Coronavirus Is Killing People with This Common Condition in a Week

A recent study found that patients with diabetes were more likely to die within days of hospitalization.

circle

COVID-19 has infected more than seven million people across the world thus far, and new cases are mounting daily. However, while much about the coronavirus is still unknown and being researched, we know that it affects people differently—and it's especially dangerous for those with pre-existing conditions or compromised immune systems. For instance, experts say that obesity nearly triples a COVID-19 patient's chances of dying. And recent research indicates that diabetes, another common condition, is killing some coronavirus patients within one week of being hospitalized.

A French study published in the journal Diabetologia on May 29 found that 10 percent of people with diabetes who were hospitalized for COVID-19 died within seven days of being admitted. The study looked at 1,317 people with diabetes who had been tested for COVID-19 and admitted to 53 French hospitals. Their findings also showed that nearly a third of those diabetes patients needed to be put on a ventilator.

And this is not the first time diabetes has been linked to coronavirus severity—a study from April found that people with diabetes were four times more likely to die from COVID-19 than those without.

Doctor Woman holds Oxygen Mask for Inhale breath problem Patient, Coronavirus or Covid-19 attack Lungs. Healthcare worker in protective equipment put on oxygen mask patient diagnosis of coronavirus
iStock

The Diabetologia study identified several diabetes-related complications that contributed to the risk of death within seven days, including "hypertension, micro- and macrovascular diabetic complications." It also tracked whether patients also had other chronic diseases, such as heart failure, or treated obstructive sleep apnea (OSA). Of the patients studied, more than 11 percent had diabetes-related disorders like severe hyperglycemia, ketosis, ketoacidosis, hypoglycemic events, and severe anorexia. Other factors like age and body mass index (BMI) also played a part.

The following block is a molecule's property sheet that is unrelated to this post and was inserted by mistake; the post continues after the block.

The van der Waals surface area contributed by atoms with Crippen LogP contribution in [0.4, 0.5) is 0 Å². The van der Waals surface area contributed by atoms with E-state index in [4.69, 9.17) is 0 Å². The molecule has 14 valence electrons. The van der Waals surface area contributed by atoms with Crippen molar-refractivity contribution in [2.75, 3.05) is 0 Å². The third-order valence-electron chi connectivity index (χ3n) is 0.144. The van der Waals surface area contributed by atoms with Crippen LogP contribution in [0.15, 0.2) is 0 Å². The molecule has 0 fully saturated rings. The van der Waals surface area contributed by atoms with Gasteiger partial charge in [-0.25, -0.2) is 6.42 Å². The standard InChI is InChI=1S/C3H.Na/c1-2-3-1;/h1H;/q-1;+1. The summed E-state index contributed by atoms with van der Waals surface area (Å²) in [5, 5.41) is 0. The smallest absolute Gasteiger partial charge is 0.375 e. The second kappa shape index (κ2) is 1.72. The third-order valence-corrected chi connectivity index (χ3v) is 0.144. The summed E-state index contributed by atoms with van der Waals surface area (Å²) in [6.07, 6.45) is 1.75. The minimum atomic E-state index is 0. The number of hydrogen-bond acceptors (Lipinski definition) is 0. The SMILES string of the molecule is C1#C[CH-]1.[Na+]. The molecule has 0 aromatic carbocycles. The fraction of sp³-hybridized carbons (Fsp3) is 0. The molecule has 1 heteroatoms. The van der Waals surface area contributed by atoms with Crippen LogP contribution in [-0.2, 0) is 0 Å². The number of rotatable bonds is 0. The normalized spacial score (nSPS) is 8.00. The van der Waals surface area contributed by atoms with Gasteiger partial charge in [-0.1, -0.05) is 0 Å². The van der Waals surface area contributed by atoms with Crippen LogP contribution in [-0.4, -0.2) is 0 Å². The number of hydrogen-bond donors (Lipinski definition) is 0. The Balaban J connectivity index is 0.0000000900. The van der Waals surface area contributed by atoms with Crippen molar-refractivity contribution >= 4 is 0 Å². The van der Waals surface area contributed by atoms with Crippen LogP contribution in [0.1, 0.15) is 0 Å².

RELATED: For more up-to-date information, sign up for our daily newsletter.

"Before [our] study it was 'all diabetes [patients] are the same.' Now we can surely consider more precisely the risk, taking age, sex, BMI, complications, and [obstructive sleep apnea] as clear 'very high-risk situations,'" co-author Samy Hadjadj, MD, PhD, told Medscape Medical News.

"Elderly populations with long-term diabetes with advanced diabetic complications and/or treated OSA were particularly at risk of early death, and might require specific management to avoid contamination with SARS-CoV-2," the study reads. "BMI also appears as an independent prognostic factor for COVID-19 severity in the population living with diabetes, requiring hospital admission." And for more about how certain conditions can affect COVID-19 patients, check out These Conditions Increase Your Risk for Severe Illness From Coronavirus.

Best Life is constantly monitoring the latest news as it relates to COVID-19 in order to keep you healthy, safe, and informed. Here are the answers to your most burning questions, the ways you can stay safe and healthy, the facts you need to know, the risks you should avoid, the myths you need to ignore,and the symptoms to be aware of. Click here for all of our COVID-19 coverage, and sign up for our newsletter to stay up to date.
Kali Coleman
Kali is an assistant editor at Best Life. Read more
Filed Under
Best Life
Live smarter, look better,​ and live your life to the absolute fullest.
Get Our Newsletter Every Day!
Enter your email address to get the best tips and advice.
close modal
close modal
GET YOUR FREE GIFT
SUBSCRIBE